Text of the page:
Wednesday, April 13, 2005

War News for Wednesday, April 13, 2005

Bring ‘em on: US fuel convoy ambushed in Baghdad, at least one tanker truck destroyed, no word on casualties. Additional news on the fighting in Qaim reported yesterday, as the director of the Qaim hospital said his facility had received nine dead and nearly two dozen wounded and that the dead were believed to be civilians. In addition, residents of a small village north of Qaim said that about a dozen more dead had been buried in the area and had not been taken to the hospital.

Bring ‘em on: Seven Iraqis wounded in bombing on Baghdad’s airport road. Joint US-Iraqi convoy targeted by roadside bomb in Baghdad’s Amiriya district, four civilians seriously wounded.

Bring ‘em on: Twelve Iraqi police killed and three wounded when a bomb exploded next to a decoy bomb they were dismantling near Kirkuk.

Bring ‘em on: Man purported to be a kidnapped American contract worker displayed on video aired by Al Jazeera. Two SUVs and five civilian cars damaged in car bomb attack on a DoD convoy in Baghdad, unclear whether anyone was injured. Three Iraqi civilians wounded in a drive-by shooting in Hillah.

Bring ‘em on: Five people killed and eight, including seven children, wounded in car bombing in Talafar. Five civilians killed and four wounded in car bombing in Mosul. (Note: The Mosul incident may be the same as the one reported yesterday.)

Bring ‘em on: High-ranking official in Iraq’s Interior Ministry critically wounded in a Baghdad attack by gunmen where his driver was wounded also. One US Marine killed by small arms fire in Ramadi.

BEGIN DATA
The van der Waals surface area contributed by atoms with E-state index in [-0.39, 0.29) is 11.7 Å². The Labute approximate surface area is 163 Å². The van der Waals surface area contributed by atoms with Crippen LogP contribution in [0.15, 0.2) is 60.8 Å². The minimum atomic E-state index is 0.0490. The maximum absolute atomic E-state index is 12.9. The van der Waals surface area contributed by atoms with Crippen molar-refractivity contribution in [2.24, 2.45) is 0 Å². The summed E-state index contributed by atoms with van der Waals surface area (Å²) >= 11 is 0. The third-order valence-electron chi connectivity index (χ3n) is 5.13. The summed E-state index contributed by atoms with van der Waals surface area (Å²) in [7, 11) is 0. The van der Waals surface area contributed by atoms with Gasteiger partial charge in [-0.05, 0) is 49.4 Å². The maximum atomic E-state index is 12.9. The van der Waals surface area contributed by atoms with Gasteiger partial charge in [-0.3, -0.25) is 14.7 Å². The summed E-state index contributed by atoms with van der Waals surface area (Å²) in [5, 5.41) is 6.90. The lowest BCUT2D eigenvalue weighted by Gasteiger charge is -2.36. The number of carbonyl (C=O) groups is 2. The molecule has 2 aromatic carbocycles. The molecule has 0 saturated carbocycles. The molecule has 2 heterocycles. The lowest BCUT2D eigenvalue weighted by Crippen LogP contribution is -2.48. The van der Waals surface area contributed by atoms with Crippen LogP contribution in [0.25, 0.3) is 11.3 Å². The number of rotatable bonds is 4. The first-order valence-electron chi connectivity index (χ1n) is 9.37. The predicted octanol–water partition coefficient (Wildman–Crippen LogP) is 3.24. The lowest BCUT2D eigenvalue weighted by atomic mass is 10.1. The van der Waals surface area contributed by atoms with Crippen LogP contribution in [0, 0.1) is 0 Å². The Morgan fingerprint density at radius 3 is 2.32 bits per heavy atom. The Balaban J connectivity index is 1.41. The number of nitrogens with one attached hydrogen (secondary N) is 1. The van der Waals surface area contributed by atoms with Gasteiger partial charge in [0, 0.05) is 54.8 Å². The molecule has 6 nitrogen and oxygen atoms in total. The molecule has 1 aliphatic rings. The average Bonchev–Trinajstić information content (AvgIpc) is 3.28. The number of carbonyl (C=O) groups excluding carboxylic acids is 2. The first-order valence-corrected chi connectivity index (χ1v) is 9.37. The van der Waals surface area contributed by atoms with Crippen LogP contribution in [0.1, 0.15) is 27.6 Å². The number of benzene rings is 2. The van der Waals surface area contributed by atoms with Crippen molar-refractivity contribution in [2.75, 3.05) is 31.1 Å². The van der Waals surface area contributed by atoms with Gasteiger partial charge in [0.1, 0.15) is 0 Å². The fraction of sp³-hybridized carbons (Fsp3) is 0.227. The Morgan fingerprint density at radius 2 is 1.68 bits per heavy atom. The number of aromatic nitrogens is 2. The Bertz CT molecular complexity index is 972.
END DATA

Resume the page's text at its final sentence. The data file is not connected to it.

Count the lies: President Bush visited soldiers at the largest U.S. military base Tuesday, marking the two-year anniversary of the end of Saddam Hussein's regime by saying it will be remembered along with the fall of the Berlin Wall as one of history's greatest moments.

Bush thanked the soldiers at Fort Hood who have recently returned from Iraq or are heading there this fall, but said it isn't time to start bringing U.S. forces home.

"If we can start to change the most powerful country in the Middle East, the others will follow," Bush said. "Americans 20 years down the road won't have to deal with a day like Sept. 11, 2001."

"The toppling of Saddam Hussein's statue in Baghdad will be recorded, alongside the fall of the Berlin Wall, as one of the great moments in the history of liberty," Bush said.

(This is a true Bush classic, from the vainglorious comparison of beating up a third world army to the fall of the Berlin wall, to the smug hubristic certainty that we can remodel the entire mideast to our liking by force of arms, then yet another conflation of Saddam Hussein with September 11, and finally the universe-inverting statement that LT. AWOL's excellent adventure has lessened the danger to our country from Islamic terrorism...all in four short sentences. Amazing.)

Warnings and cautions: Defense Secretary Donald Rumsfeld spent Tuesday in a whirlwind trip of Iraq, which included meetings with U.S. troops and government officials.

Rumsfeld laced his message of U.S. steadfastness with warnings to Iraqi leaders about the dangers that political cronyism and partisan purges posed for the effort to organize, equip and train a security force. He also cautioned against any plans that would delay writing and approving a constitution and electing a new Iraqi government by December.

"What the United States wants to see is what the Iraqi people want to see, and that is an end to the insurgency and the development of the Iraqi security forces to the point where they are capable of assuming responsibility for security for the Iraqi people," Rumsfeld said at one point.